The United States Embassy in Ghana has specified that recent visa sanctions imposed by its Department of Homeland Security on Ghana will not affect student visa applicants of the West African country
"It is important to note that A3 and G5 visa applications will be processed, but no visas in these categories will be issued while these restrictions remain in effect," the statement said.
"The lack of adjudication does not mean a visa denial. The application will remain pending until the visa restrictions are lifted, at which point, the visa application will continue to be processed for issuance".
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A : Diplomats and foreign government officials
B-1 : Domestic employees or nannies (must be accompanying a foreign national employer)
B2 : Visitors for medical treatment, Tourists, vacationers and pleasure visitors
G1- G5, NATO : Designated international organisation’s employees and NATO
The restrictions will also limit the validity period and a number of entries on new tourist and business visas (B1, B2, and B1/B2) for all Ghanaian executive and legislative branch employees, their spouses, and their children under 21 to one-month, single-entry visas.
Visas issued prior to the effective date of these visa restrictions will not be affected.
"All other consular operations at the U.S. Embassy in Accra will continue as normal at this time. These visa restrictions will not affect other consular services provided, including adjudication of applications from individuals not covered by the imposition of these restrictions (for example, student visas)".
On January 23, 2019, the new US Ambassador Stephanie S. Sullivan presented her credentials to President Akufo-Addo and began her duties as US Ambassador to Ghana.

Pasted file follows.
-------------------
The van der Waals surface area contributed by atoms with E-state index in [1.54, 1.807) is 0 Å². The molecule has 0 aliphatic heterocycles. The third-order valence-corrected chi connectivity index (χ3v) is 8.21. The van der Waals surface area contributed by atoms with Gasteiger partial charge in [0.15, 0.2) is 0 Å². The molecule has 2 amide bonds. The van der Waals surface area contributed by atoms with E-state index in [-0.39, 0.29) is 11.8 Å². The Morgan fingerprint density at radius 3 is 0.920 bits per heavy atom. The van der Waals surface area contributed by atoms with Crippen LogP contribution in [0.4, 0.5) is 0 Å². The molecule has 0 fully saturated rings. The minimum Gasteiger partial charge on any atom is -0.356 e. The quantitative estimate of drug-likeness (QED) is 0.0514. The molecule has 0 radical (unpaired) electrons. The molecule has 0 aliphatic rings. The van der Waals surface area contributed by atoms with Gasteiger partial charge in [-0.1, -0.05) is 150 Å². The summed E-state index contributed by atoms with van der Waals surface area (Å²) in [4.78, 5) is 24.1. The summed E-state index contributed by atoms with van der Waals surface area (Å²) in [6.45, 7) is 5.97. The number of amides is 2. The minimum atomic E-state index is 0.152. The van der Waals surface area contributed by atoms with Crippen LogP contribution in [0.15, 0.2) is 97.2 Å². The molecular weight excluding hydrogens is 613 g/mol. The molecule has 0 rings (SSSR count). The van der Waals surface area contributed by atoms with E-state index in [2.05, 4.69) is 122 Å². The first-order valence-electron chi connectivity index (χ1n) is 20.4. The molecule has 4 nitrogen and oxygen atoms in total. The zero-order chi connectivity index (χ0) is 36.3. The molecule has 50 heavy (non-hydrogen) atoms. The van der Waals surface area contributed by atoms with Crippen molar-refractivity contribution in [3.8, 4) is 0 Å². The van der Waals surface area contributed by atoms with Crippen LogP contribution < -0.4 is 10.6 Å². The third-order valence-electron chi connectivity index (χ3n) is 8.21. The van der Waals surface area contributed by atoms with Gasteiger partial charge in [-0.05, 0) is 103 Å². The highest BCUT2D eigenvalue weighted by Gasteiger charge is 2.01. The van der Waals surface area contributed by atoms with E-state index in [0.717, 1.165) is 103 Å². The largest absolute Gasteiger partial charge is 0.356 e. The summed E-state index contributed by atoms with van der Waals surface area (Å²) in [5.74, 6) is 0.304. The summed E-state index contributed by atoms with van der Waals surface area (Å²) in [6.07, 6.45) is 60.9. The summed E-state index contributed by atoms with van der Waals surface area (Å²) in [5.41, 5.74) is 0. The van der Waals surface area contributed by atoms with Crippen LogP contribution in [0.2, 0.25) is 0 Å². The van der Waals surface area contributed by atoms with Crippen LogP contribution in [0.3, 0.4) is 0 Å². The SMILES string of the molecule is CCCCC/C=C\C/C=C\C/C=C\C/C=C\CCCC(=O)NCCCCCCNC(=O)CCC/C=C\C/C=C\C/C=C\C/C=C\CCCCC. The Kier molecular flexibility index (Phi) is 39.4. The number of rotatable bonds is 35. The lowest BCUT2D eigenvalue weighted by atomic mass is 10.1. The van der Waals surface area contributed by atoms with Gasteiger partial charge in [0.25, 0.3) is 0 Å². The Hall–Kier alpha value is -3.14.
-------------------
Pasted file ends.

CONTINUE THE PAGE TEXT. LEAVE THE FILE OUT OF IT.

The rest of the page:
In August last year, the US Embassy threatened to impose visa restrictions on Ghanaian citizens.
According to the US, the Ghana government was not complying with international obligations regarding the issuance of travel documents to Ghanaians awaiting deportation in the USA.
US Ambassador Stephanie S. Sullivan
Today, the Department of Homeland Security (DHS) carried out that threat due to lack of cooperation from Ghanaian authorities in accepting their nationals ordered to be removed from the United States.
The DHS also warned that without an appropriate response from Ghana, the scope of these sanctions may be expanded to a wider population.
"Pursuant to her authority under Section 243(d) of the Immigration and Nationality Act (INA), Secretary of Homeland Security Kirstjen Nielsen notified Secretary of State Mike Pompeo that the Government of Ghana has denied or unreasonably delayed accepting their nationals ordered removed from the United States.
"As a result, Secretary of State Pompeo has ordered consular officers in Ghana to implement visa restrictions on certain categories of visa applicants".
The sanctions will remain in place until the Secretary of Homeland Security notifies Secretary Pompeo that cooperation on removals has improved to an acceptable level.
“Ghana has failed to live up to its obligations under international law to accept the return of its nationals ordered removed from the United States,” said Secretary of Homeland Security Kirstjen Nielsen.
“The United States routinely cooperates with foreign governments in documenting and accepting U.S. citizens when asked, as appropriate, as do the majority of countries in the world, but Ghana has failed to do so in this case".